Put the potatoes (cut in small pieces) and fish in a stew pan, cover with boiling water and cook until the potatoes are done. Drain off the water, then mash and beat until very light. Add the milk and butter and season with pepper and salt. Next the unbeaten egg and whip until light. Shape into balls, roll in egg and sifted bread crumbs, then fry in smoking-hot fat for just a moment. Drain on soft paper.

Tomato sauce – Stew the tomatoes, onion, peppercorns and bay leaf ten minutes, then rub through a sieve. Cook the flour and butter in a saucepan until bubbly; add the tomatoes slowly. Season with salt and pepper and pour around fish balls. The entire cost of fish balls and sauce enough for a family of four will not exceed twenty-five cents. (Editor’s note: The twenty-five cent meal would be around $4.95 today. Remember this was wartime, and economizing and saving meat were important. In addition, this was published during Lent, so that was another reason to save meat.)

Lentil Cropuettes

1 cup lentils, 1/2 cup water, 1 stalk celery, 1/2 onion, 3 sprigs parsley, 1 cup bread crumbs, 2 tablespoonfuls flour, 2 tablespoonfuls butter, 2-3 cup milk, 1 egg. (Editor’s note: I’m honestly not sure if the milk is 2 to 3 cups or 2/3 cup, since there is a hyphen in the original article. I lean toward 2/3 cup because it’s not plural.)

Soak over night the lentils, celery, onion and parsley. In the morning cook to a pulp, strain through a sieve, add bread crumbs, egg and salt and pepper to taste. Make a sauce by creaming together the flour and butter and pouring on gradually the milk. Bring to the boiling point, add the lentils mixture and mix thoroughly. When cool, form into balls, dip in egg and crumbs and fry in deep, hot fat. The recipe should serve at least three people. This dish is a splendid substitute for meat.

(Editor’s note: There are more recipes, which I will add later and then remove this note.)


Fresh Vegetables on Local Market

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The Fort Dodge Messenger: March 19, 1904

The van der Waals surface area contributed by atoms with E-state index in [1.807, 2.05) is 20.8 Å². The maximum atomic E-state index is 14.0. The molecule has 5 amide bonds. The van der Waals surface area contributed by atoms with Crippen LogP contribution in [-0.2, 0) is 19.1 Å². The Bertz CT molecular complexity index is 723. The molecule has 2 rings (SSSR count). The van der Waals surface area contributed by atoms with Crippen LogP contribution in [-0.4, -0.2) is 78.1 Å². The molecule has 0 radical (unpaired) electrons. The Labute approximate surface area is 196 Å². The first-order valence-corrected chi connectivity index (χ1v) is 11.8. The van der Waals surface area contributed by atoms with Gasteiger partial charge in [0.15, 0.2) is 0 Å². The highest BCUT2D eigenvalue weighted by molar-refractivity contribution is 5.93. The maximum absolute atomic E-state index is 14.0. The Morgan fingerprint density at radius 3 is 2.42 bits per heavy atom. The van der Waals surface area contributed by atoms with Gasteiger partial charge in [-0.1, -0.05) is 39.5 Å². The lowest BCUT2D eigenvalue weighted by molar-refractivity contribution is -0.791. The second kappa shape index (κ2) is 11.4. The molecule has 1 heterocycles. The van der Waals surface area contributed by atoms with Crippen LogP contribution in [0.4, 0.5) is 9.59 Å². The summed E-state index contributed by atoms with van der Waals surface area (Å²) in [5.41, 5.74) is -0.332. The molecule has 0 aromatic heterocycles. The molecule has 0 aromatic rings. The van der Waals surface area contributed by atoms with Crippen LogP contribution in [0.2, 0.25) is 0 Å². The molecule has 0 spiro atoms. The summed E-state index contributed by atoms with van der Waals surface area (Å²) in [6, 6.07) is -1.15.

Fresh Vegetables on Local Market

New Products From Farm and Garden Tell of Advent of Spring.

Strawberries Now in Season

While There Are Many Vegetables and Fruits to be Purchased.

There are quite a number of fruits and vegetables of spring in the market this week to tempt the pocketbook for the Sunday dinner.

Strawberries are quite plentiful this week and are of a good quality, selling at 30 cents per quart ($7.18 in today’s money – per quart). The egg plant has also made its appearance a close follower of grape-fruit, cauliflower, tomatoes, aetc. (sic)

Some fresh ground horseradish, just out of the frozen ground is also on hand, a welcome and strong reminder that spring is here.

Eggs and butter are still about the same price, the former bringing 15 cents per dozen ($3.59) and the latter twenty cents per pound ($4.79).

Fruits are about the same as last week. Oranges, bananas and apples are on the market and some fine specimens of all three varieties are exhibited at the stores about town.

The new potato is daily expected from the south, along with new cabbages and other vegetables which are the usual arrivals of this time of year.

In meats, there are all kinds of fresh fish and plenty of fine fowls of all kinds on the market. Some particularly fine ducks appear at the various meat markets of the city this week.

The oyster is getting in his last work of the season, selling for forty cents per quart ($9.58).

After the plain fare of the winter season, the fresh crisp things of spring are going like hot cakes before the onslaught of the afternoon marketers, but the supply is good, and Fort Dodge will have an opportunity to die (sic – should be dine) high SSunday (sic).

(Editor’s note: I am not familiar with the price of oysters today, but the other prices kind of shock me. The equivalent of $7.18 per quart for strawberries, $3.59 for eggs and $4.79 for butter seems high. Especially the strawberries.)


Sidetracked and distracted

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Well, here it is, that rare thing on this blog: a personal note from the editor.

I originally planned to scan a couple of pages I had printed out from old ads in The Messenger. However, I don’t have my printer/scanner hooked up right now and I spent a good chunk of the day looking for free eBooks on

So I owe you a valid post for today.

I’ll get to it.

In the meantime, here’s an excerpt from Barkham Burroughs’ Encyclopaedia of Astounding Facts and Useful Information (1889):

Household Recipes

(Page 71)

Axle Grease.
  1. Water, 1 gallon; soda, 1/3 pound; palm oil, 10 pounds. Mix by heat, and stir till nearly cold.
  2. Water, rape oil, of each 1 gallon; soda, 1/3 pound, palm oil, 1/4 pound.
  3. Water, 1 gallon, tallow, 3 pounds, palm oil, 6 pounds; soda, 1/2 pound. Heat to 210 deg. Fahrenheit and stir until cool.
  4. Tallow, 8 pounds; palm oil, 10 pounds; plumbago, 1 pound. Makes a good lubricator for wagon axles.
How to Shell Beans Easy.

Pour upon the pods a quantity of scalding water, and the beans will slip very easily from the pod. By pouring scalding water on apples the skin may be easily slipped off, and much labor saved.

How to Clean Bed-Ticks.

Apply Poland starch, by rubbing it on thick with a cloth. Place it in the sun. When dry, rub it if necessary. The soiled part will be clean as new.